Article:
Martin of Charleston, West Virginia, was a
beloved friend, Membership Chair, Editor, and
Group Moderator of Southern Humorists. She was a
woman of many talents, writing humor being just
one of them. Marta completed her final writing
assignment May 20, 2006. and has been called to
a higher position. She is sadly missed by all of
us who enjoyed her wonderful sense of humor and
whose lives were enriched through knowing her.
By: Marta Martin © 2005 All Rights Reserved
don't recall the exact moment I became a
Southerner though my older sister will tell you
that my brother and I were Southerners at birth.
We were born in Pittsburgh. Southern
Pennsylvania, of course. It might help if you
knew my life was a study in contrasts. I married
a Southerner named Grant. I can still see my
Uncle Miles rolling his eyes at the irony.
brother left home soon after college graduation
and found what made him comfortable----a pair of
cowboy boots, a Tanya Tucker cassette and a job
coaching college football.
my life I wanted to go to Clemson. It was simply
an urge. My mother forbade me to go so far from
home. Instead I wound up at a small private
school in Ohio. I began working country radio my
sophomore year of college. Callers on the
request line said, "Where are you from?
Arkansas?" Maybe I was born with a drawl.
sister, meanwhile, took cooking classes and
learned to make delicate swans out of puff
pastry. She filled them with crabmeat. I never
did understand all the formality in her life.
Twenty some years later we still reside on
opposite ends of the spectrum and the
Mason-Dixon line. She says, "po-tah-toe"
and I say "grits".
it goes without saying that I learned the most
from a true Southerner; that bastard I married.
I can remember being tickled to hear him say the
name of the fast food restaurant where I had
worked as a teenager. "You worked for
I say?" he replied, eyes twinkling. Oh,
that Southern charm.
of him I learned to make Dirty Rice, Pralines,
Etouffe, Gumbo and Beignets. His family was
entrenched so deep in the south that their thick
drawls could barely wrap themselves around the
"R" in my name. From these people I
You should go to Target. They're having beaucoup
sales right now. It became déclassé to say
many or "a lot". Why not speak French
if you can?
My elderly mother, born in Croatia, battling an
organic brain disorder, cocked her head at me
and said, "Vat is reckon?" She began
tuning me out when I came home to visit her. I
realize now we were no longer speaking the same
language in more ways than one.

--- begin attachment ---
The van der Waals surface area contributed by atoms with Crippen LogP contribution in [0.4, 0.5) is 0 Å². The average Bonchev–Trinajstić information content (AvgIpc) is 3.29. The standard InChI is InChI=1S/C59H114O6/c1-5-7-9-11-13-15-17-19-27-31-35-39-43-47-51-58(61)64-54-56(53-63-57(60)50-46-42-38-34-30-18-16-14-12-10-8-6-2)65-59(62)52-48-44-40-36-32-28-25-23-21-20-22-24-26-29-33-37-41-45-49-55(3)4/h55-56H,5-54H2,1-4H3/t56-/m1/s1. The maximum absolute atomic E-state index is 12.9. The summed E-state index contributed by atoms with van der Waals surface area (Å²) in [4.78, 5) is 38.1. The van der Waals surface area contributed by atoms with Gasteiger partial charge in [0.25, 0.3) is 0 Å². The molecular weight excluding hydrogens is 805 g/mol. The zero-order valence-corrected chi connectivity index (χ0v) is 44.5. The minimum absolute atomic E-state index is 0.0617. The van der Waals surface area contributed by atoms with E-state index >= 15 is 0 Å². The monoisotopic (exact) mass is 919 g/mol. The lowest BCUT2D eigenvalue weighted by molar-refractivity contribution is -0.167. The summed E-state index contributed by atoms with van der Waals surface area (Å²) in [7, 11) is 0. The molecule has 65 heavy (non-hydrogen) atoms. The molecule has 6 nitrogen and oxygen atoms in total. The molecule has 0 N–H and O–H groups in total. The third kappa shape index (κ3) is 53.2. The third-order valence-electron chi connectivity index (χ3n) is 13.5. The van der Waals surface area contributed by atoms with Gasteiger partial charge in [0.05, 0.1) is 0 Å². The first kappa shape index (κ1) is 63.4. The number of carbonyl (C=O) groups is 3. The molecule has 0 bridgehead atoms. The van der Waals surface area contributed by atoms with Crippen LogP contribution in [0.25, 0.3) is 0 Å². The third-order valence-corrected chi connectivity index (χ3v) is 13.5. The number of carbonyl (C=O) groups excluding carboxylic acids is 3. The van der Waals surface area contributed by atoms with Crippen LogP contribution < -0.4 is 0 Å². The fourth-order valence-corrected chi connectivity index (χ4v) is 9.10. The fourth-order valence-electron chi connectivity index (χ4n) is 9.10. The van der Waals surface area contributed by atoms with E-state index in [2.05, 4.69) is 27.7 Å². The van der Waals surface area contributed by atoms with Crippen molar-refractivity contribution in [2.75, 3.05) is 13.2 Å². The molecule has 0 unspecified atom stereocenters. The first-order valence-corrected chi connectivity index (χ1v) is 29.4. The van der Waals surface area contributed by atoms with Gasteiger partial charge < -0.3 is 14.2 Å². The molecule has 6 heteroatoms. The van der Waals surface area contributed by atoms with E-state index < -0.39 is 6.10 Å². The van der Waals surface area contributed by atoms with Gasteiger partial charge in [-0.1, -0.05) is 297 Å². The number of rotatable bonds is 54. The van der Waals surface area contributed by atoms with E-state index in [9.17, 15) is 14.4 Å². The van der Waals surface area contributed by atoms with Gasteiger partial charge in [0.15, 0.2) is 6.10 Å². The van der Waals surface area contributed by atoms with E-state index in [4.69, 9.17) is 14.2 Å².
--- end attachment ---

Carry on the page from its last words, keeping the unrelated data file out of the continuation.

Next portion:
also taught me the fine art of might-could and
might-should. Just in case one of those words
wasn't enough, why not use both? "We
might-could make the 7 o'clock movie if we left
now." Or "You might-should take your
jacket. It's supposed to get cold."
there are those fine expressions you use when
you just don't know what else to say. They're
I'll be." That should be WELL, I'll be--but
after a while that old W just drops off. You
should use it when the course of events
surprises you. Events that are unfortunate and
leave you at a loss for words will require a
blessing. Bless your heart! Oh, bless his heart.
When the victims of sad or unfortunate events
are very young or small, we go one better.
"Ah, love its' heart!" It doesn't
matter that the gender of the baby has well been
determined by its' birth. You will love ITS'
heart until he or she walks and talks.
expression I have fondly made my own is
"Have at it" ...it sorta means go
ahead you dumbass-it don't matter how many times
I've said no-you're gonna do it anyway. Or quite
simply, "be my guest". Can I try out
your new chainsaw? Have at it.
year marks my 23rd year as a Southerner. Three
of my children are natives. I talked with a
college friend last week who shrieked with
laughter when I called. "You are such a
hick," he said. This morning I listened to
a phone message I left a colleague at work. He's
right. I sound like one of those damn Hee Haw
Honeys. Ell, I'll be!
in a place where death
has no dominion
A craggy mountainside
A moonlit beach
Even a cypress swamp
We still have these
a glimpse of what
paradise must be
But the sun shines less brightly
The moon is hiding
The fog hangs heavy
An angel has gone home
from West Virginia
where the sun doesn't always shine
but the memory of our Marta always
by Ben Baker 2006